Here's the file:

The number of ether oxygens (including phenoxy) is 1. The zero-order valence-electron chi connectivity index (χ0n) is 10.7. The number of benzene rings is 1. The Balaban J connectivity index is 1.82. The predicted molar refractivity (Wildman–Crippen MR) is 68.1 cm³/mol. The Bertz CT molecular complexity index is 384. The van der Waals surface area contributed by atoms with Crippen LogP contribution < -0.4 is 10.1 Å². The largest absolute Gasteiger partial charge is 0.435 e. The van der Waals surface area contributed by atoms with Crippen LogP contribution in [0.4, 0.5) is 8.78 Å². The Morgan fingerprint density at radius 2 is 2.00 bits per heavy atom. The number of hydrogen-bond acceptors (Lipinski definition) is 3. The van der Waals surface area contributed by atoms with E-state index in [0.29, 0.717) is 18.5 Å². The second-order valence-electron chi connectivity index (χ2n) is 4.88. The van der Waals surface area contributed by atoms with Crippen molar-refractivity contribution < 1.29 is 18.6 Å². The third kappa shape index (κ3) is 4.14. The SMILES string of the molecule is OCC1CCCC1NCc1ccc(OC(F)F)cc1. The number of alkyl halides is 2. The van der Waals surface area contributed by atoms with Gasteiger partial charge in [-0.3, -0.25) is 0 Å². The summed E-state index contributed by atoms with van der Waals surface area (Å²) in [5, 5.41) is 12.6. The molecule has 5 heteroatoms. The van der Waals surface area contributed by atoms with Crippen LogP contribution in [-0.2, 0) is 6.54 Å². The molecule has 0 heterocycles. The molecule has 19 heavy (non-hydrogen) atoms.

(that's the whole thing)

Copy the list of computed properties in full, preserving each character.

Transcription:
The number of ether oxygens (including phenoxy) is 1. The zero-order valence-electron chi connectivity index (χ0n) is 10.7. The number of benzene rings is 1. The Balaban J connectivity index is 1.82. The predicted molar refractivity (Wildman–Crippen MR) is 68.1 cm³/mol. The Bertz CT molecular complexity index is 384. The van der Waals surface area contributed by atoms with Crippen LogP contribution < -0.4 is 10.1 Å². The largest absolute Gasteiger partial charge is 0.435 e. The van der Waals surface area contributed by atoms with Crippen LogP contribution in [0.4, 0.5) is 8.78 Å². The Morgan fingerprint density at radius 2 is 2.00 bits per heavy atom. The number of hydrogen-bond acceptors (Lipinski definition) is 3. The van der Waals surface area contributed by atoms with E-state index in [0.29, 0.717) is 18.5 Å². The second-order valence-electron chi connectivity index (χ2n) is 4.88. The van der Waals surface area contributed by atoms with Crippen molar-refractivity contribution < 1.29 is 18.6 Å². The third kappa shape index (κ3) is 4.14. The SMILES string of the molecule is OCC1CCCC1NCc1ccc(OC(F)F)cc1. The number of alkyl halides is 2. The van der Waals surface area contributed by atoms with Gasteiger partial charge in [-0.3, -0.25) is 0 Å². The summed E-state index contributed by atoms with van der Waals surface area (Å²) in [5, 5.41) is 12.6. The molecule has 5 heteroatoms. The van der Waals surface area contributed by atoms with Crippen LogP contribution in [-0.2, 0) is 6.54 Å². The molecule has 0 heterocycles. The molecule has 19 heavy (non-hydrogen) atoms.